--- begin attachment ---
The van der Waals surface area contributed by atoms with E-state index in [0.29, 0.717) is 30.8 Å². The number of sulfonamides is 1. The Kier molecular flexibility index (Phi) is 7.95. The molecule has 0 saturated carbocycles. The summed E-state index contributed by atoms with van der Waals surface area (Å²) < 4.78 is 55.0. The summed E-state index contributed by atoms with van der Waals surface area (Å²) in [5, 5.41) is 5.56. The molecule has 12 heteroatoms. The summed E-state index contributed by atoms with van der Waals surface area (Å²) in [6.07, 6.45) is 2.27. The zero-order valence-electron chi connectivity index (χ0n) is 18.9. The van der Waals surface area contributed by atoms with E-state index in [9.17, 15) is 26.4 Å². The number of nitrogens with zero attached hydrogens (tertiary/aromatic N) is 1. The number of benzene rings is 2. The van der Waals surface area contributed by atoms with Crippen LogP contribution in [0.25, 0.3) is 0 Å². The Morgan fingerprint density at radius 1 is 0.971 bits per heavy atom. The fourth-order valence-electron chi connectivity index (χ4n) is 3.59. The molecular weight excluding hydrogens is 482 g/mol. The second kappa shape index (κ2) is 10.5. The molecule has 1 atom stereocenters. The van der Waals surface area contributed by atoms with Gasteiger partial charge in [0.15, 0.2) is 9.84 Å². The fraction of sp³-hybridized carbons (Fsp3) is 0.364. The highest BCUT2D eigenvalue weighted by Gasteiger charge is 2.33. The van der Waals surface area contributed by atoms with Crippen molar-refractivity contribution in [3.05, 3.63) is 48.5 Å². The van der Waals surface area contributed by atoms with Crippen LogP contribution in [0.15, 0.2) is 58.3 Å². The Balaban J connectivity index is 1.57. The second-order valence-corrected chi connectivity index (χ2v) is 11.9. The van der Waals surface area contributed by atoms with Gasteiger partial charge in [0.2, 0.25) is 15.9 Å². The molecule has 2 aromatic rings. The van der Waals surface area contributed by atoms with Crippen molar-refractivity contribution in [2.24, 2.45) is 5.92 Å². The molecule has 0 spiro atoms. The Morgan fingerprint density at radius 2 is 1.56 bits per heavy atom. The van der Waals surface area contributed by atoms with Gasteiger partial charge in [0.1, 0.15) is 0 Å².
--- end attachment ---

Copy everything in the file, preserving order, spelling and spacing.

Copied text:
The van der Waals surface area contributed by atoms with E-state index in [0.29, 0.717) is 30.8 Å². The number of sulfonamides is 1. The Kier molecular flexibility index (Phi) is 7.95. The molecule has 0 saturated carbocycles. The summed E-state index contributed by atoms with van der Waals surface area (Å²) < 4.78 is 55.0. The summed E-state index contributed by atoms with van der Waals surface area (Å²) in [5, 5.41) is 5.56. The molecule has 12 heteroatoms. The summed E-state index contributed by atoms with van der Waals surface area (Å²) in [6.07, 6.45) is 2.27. The zero-order valence-electron chi connectivity index (χ0n) is 18.9. The van der Waals surface area contributed by atoms with E-state index in [9.17, 15) is 26.4 Å². The number of nitrogens with zero attached hydrogens (tertiary/aromatic N) is 1. The number of benzene rings is 2. The van der Waals surface area contributed by atoms with Crippen LogP contribution in [0.25, 0.3) is 0 Å². The Morgan fingerprint density at radius 1 is 0.971 bits per heavy atom. The fourth-order valence-electron chi connectivity index (χ4n) is 3.59. The molecular weight excluding hydrogens is 482 g/mol. The second kappa shape index (κ2) is 10.5. The molecule has 1 atom stereocenters. The van der Waals surface area contributed by atoms with Gasteiger partial charge in [0.15, 0.2) is 9.84 Å². The fraction of sp³-hybridized carbons (Fsp3) is 0.364. The highest BCUT2D eigenvalue weighted by Gasteiger charge is 2.33. The van der Waals surface area contributed by atoms with Crippen molar-refractivity contribution in [3.05, 3.63) is 48.5 Å². The van der Waals surface area contributed by atoms with Crippen LogP contribution in [0.15, 0.2) is 58.3 Å². The Balaban J connectivity index is 1.57. The second-order valence-corrected chi connectivity index (χ2v) is 11.9. The van der Waals surface area contributed by atoms with Gasteiger partial charge in [0.2, 0.25) is 15.9 Å². The molecule has 2 aromatic rings. The van der Waals surface area contributed by atoms with Crippen molar-refractivity contribution in [2.24, 2.45) is 5.92 Å². The molecule has 0 spiro atoms. The Morgan fingerprint density at radius 2 is 1.56 bits per heavy atom. The van der Waals surface area contributed by atoms with Gasteiger partial charge in [0.1, 0.15) is 0 Å².